This has led to a strange situation in the west, where the economic system is based on future and past productivity instead of current income generation. This is a profound change. The intertemporal nature of the way the western world’s economic system is structured poses some serious issues, which have not been as relevant until now. Some basic assumptions of modern mainstream economics were not conceived with this economic structure in mind.
For example, consider the Keynesian assumption that lower interest rates spur consumption. With less interest earned on deposits, people will go out and spend, claims the theory. But what about those living off their savings, and those who intend to do so? (Just about everyone in the west.) If they see their retirement plans going up in smoke because the return on their savings is being diminished, what will they do?
You have seen what Europeans think of having to delay their retirement. It’s not an acceptable concept. This would imply that savers may be inclined to save more, not less, when interest rates fall. They would be willing to lower present consumption to make up for the shortfall in their retirement funding as a result of lower interest rates. Figures show savings rates rising across the western world despite rates on deposits at ridiculous lows.
That is why monetary policy has been so ineffective. But it hasn’t stopped Bernanke from trying. More on that below.
Schiff’s Humpy Portfolio
Congratulations to the world’s stock markets. As reported all across the media, markets had their best September in 71 years! At least the US did, with the Dow up 7.7% and the S&P 8.8% for September.
Now, a while back, Dan Denning floated the idea of a Humpy portfolio. Subscribers pitched in with what they thought should be added to the list of garden shed investments. Fuel, rice, toilet paper, tinned food and condoms* were favourites. The idea was that the humpy portfolio would be full of things with real value, as opposed to paper investments and cash.
So with markets posting a record performance, how would a humpy portfolio compare? US investment legend Peter Schiff reports on his improvised one, based on commodity markets:
Rice is up 10%. “That box of Uncle Ben’s [rice] in my cabinet,… beat the S&P for the month of September.”
Corn is up 12%. “A box of … popping corn beat the Dow in the month September.”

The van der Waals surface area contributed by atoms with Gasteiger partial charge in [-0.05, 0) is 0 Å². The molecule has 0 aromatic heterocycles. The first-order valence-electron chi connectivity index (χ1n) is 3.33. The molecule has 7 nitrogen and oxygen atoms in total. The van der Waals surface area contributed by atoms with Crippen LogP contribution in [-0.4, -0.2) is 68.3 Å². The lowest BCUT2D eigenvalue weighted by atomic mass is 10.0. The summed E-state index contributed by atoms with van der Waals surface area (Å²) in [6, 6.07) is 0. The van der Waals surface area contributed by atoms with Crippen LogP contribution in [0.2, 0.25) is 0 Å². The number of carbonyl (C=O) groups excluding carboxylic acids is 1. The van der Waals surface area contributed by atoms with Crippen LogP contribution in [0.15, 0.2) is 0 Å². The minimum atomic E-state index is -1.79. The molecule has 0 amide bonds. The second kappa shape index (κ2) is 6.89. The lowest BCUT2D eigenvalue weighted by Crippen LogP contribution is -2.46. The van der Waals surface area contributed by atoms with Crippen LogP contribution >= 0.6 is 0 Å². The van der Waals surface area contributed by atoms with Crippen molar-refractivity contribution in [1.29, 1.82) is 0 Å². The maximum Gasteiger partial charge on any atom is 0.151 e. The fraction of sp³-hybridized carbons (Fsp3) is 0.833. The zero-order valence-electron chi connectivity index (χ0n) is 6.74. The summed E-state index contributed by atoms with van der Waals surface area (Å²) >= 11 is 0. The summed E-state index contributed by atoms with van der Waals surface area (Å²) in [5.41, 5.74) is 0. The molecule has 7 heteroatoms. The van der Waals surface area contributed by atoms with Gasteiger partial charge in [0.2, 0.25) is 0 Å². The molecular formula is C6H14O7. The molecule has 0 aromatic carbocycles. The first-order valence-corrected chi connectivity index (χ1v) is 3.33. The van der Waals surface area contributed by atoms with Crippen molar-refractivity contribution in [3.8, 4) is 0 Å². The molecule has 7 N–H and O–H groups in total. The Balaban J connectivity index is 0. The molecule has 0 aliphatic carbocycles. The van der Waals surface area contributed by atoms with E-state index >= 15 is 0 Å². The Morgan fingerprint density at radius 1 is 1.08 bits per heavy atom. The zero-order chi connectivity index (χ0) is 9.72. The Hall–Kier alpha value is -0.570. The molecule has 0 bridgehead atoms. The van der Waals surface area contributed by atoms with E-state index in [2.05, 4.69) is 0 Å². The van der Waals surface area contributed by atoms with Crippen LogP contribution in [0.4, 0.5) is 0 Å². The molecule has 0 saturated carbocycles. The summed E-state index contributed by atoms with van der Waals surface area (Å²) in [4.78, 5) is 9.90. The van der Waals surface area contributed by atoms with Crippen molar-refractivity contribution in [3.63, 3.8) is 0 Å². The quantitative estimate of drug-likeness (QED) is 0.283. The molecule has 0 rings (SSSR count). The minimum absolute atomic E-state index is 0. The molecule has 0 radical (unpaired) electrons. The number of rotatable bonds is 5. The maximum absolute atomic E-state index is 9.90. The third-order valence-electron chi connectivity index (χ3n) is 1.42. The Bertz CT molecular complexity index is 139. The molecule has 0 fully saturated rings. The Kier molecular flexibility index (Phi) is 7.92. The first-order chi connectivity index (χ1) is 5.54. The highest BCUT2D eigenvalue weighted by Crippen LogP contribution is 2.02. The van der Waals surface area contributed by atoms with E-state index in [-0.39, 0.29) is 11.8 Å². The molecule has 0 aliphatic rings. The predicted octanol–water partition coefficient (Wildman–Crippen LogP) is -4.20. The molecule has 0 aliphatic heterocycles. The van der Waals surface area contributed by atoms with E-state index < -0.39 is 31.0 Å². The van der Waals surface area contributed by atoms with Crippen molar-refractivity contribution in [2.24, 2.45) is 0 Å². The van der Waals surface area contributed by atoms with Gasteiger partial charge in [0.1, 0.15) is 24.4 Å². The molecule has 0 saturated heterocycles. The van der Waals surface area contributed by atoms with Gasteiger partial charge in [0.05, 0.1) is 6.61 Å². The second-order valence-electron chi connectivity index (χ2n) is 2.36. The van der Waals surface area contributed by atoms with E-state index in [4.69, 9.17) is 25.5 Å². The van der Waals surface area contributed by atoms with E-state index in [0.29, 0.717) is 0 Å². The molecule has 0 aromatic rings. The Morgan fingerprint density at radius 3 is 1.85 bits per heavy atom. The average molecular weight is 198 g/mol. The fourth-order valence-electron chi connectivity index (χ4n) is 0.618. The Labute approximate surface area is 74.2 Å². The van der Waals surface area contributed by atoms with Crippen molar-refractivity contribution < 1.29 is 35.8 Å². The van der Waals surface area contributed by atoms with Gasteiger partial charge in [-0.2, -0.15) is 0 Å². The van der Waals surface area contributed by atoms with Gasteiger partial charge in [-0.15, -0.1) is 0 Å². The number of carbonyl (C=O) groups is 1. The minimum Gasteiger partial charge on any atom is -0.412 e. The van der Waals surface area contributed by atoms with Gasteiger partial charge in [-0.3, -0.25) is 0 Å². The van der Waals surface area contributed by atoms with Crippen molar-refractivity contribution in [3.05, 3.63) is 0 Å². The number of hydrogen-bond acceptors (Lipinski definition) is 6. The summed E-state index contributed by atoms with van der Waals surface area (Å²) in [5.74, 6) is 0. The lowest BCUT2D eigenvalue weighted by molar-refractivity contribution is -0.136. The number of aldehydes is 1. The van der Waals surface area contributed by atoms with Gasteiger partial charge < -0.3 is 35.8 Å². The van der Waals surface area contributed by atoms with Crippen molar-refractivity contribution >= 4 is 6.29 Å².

Soy beans are up 9.5%. “Beat the S&P and the Dow.”
Orange juice: 13%. “That Tropicana orange juice in my freezer did better than the Dow and S&P in September.”
Sugar is up 19.3%. “The sugar in my kitchen cabinet beat the S&P.”
Cotton is up 17.5%. “My jockey shorts outperformed the Dow in the month of September.”
Oil is up 11%. “That means that jar of motor oil in my garage did better than the Dow.”
Copper is up 10%. “The copper plumbing in my basement did better than the Dow, even though it was a record September.”
Silver is up 13%. “Those silver coins that are in a jar in my bedroom beat the Dow.”
“Now I ask you, given this, do you think stocks really went up in value in the month of September? Or is it more likely that the dollar lost value? And because the dollar lost value, the price of everything went up, including the price of stocks…”
Relating this to the Australian context, consider the Aussie Dollar is reportedly overvalued by 27%. Maybe you should brush the cobwebs off your humpy and start filling it.
Deflation, Inflation and Hyperinflation
Considering commodities and gold are on a roll, it pays to revisit the old inflation story. And let’s just put it out there: The US is in the exact scenario for hyperinflation, or at least high inflation, to develop. From what we recall, the following things point to hyperinflation. A structural and sizeable deficit, a nutter at the head of your central bank who is willing to print money, an economy reliant on government spending, foreign debt, rising prices and … did we miss anything?
* “humpy” is the Australian term for a garden shed and this is not a reference to the condoms
Until next week,
Markets and Money Week in Review